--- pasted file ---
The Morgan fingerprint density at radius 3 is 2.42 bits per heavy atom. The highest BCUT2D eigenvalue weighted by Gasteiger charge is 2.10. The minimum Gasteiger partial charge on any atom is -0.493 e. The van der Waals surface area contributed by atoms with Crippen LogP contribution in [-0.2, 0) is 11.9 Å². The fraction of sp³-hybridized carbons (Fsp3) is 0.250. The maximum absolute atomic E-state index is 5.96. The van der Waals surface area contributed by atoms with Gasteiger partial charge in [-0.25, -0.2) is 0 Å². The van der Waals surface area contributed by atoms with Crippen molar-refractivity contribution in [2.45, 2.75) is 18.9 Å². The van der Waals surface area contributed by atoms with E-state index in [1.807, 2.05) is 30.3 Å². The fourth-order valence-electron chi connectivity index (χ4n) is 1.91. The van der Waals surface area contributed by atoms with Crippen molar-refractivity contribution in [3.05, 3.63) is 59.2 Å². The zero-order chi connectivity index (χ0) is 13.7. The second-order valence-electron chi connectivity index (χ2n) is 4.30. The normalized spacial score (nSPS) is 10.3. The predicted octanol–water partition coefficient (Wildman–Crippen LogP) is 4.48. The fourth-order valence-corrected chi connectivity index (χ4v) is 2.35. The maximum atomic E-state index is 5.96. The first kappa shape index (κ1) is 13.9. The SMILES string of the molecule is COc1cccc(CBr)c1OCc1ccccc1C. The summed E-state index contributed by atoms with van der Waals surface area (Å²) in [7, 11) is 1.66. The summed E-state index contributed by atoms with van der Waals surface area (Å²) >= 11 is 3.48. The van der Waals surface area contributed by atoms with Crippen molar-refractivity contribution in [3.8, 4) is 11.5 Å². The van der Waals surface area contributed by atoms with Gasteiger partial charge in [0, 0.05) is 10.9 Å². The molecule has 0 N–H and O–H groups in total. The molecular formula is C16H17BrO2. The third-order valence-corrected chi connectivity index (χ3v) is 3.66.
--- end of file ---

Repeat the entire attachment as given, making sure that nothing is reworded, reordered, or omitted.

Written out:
The Morgan fingerprint density at radius 3 is 2.42 bits per heavy atom. The highest BCUT2D eigenvalue weighted by Gasteiger charge is 2.10. The minimum Gasteiger partial charge on any atom is -0.493 e. The van der Waals surface area contributed by atoms with Crippen LogP contribution in [-0.2, 0) is 11.9 Å². The fraction of sp³-hybridized carbons (Fsp3) is 0.250. The maximum absolute atomic E-state index is 5.96. The van der Waals surface area contributed by atoms with Gasteiger partial charge in [-0.25, -0.2) is 0 Å². The van der Waals surface area contributed by atoms with Crippen molar-refractivity contribution in [2.45, 2.75) is 18.9 Å². The van der Waals surface area contributed by atoms with E-state index in [1.807, 2.05) is 30.3 Å². The fourth-order valence-electron chi connectivity index (χ4n) is 1.91. The van der Waals surface area contributed by atoms with Crippen molar-refractivity contribution in [3.05, 3.63) is 59.2 Å². The zero-order chi connectivity index (χ0) is 13.7. The second-order valence-electron chi connectivity index (χ2n) is 4.30. The normalized spacial score (nSPS) is 10.3. The predicted octanol–water partition coefficient (Wildman–Crippen LogP) is 4.48. The fourth-order valence-corrected chi connectivity index (χ4v) is 2.35. The maximum atomic E-state index is 5.96. The first kappa shape index (κ1) is 13.9. The SMILES string of the molecule is COc1cccc(CBr)c1OCc1ccccc1C. The summed E-state index contributed by atoms with van der Waals surface area (Å²) in [7, 11) is 1.66. The summed E-state index contributed by atoms with van der Waals surface area (Å²) >= 11 is 3.48. The van der Waals surface area contributed by atoms with Crippen molar-refractivity contribution in [3.8, 4) is 11.5 Å². The van der Waals surface area contributed by atoms with Gasteiger partial charge in [0, 0.05) is 10.9 Å². The molecule has 0 N–H and O–H groups in total. The molecular formula is C16H17BrO2. The third-order valence-corrected chi connectivity index (χ3v) is 3.66.